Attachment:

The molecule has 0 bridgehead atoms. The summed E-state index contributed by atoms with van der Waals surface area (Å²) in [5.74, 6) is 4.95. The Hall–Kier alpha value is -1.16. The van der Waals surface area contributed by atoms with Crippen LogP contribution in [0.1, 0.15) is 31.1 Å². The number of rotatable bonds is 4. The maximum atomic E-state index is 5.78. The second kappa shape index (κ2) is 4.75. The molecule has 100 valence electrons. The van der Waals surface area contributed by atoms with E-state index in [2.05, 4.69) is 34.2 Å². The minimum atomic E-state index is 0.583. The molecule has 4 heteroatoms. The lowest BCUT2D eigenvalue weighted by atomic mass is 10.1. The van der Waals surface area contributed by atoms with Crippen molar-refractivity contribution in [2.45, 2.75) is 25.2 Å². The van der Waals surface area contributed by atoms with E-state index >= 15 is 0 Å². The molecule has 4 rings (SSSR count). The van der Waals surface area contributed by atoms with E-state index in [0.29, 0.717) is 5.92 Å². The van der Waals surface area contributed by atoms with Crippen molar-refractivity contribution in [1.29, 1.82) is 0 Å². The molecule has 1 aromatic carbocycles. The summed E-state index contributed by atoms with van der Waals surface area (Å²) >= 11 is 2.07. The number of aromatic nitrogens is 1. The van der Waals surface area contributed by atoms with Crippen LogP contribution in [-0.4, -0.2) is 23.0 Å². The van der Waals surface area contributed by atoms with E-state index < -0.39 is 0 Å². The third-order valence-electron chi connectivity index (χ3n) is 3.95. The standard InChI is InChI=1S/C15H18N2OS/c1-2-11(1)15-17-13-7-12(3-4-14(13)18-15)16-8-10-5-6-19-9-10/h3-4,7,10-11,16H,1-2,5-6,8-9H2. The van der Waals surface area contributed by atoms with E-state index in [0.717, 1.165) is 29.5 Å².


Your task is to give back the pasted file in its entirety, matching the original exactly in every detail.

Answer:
The molecule has 0 bridgehead atoms. The summed E-state index contributed by atoms with van der Waals surface area (Å²) in [5.74, 6) is 4.95. The Hall–Kier alpha value is -1.16. The van der Waals surface area contributed by atoms with Crippen LogP contribution in [0.1, 0.15) is 31.1 Å². The number of rotatable bonds is 4. The maximum atomic E-state index is 5.78. The second kappa shape index (κ2) is 4.75. The molecule has 100 valence electrons. The van der Waals surface area contributed by atoms with E-state index in [2.05, 4.69) is 34.2 Å². The minimum atomic E-state index is 0.583. The molecule has 4 heteroatoms. The lowest BCUT2D eigenvalue weighted by atomic mass is 10.1. The van der Waals surface area contributed by atoms with Crippen molar-refractivity contribution in [2.45, 2.75) is 25.2 Å². The van der Waals surface area contributed by atoms with E-state index >= 15 is 0 Å². The molecule has 4 rings (SSSR count). The van der Waals surface area contributed by atoms with E-state index in [0.29, 0.717) is 5.92 Å². The van der Waals surface area contributed by atoms with Crippen molar-refractivity contribution in [1.29, 1.82) is 0 Å². The molecule has 1 aromatic carbocycles. The summed E-state index contributed by atoms with van der Waals surface area (Å²) >= 11 is 2.07. The number of aromatic nitrogens is 1. The van der Waals surface area contributed by atoms with Crippen LogP contribution in [-0.4, -0.2) is 23.0 Å². The van der Waals surface area contributed by atoms with E-state index < -0.39 is 0 Å². The third-order valence-electron chi connectivity index (χ3n) is 3.95. The standard InChI is InChI=1S/C15H18N2OS/c1-2-11(1)15-17-13-7-12(3-4-14(13)18-15)16-8-10-5-6-19-9-10/h3-4,7,10-11,16H,1-2,5-6,8-9H2. The van der Waals surface area contributed by atoms with E-state index in [0.717, 1.165) is 29.5 Å².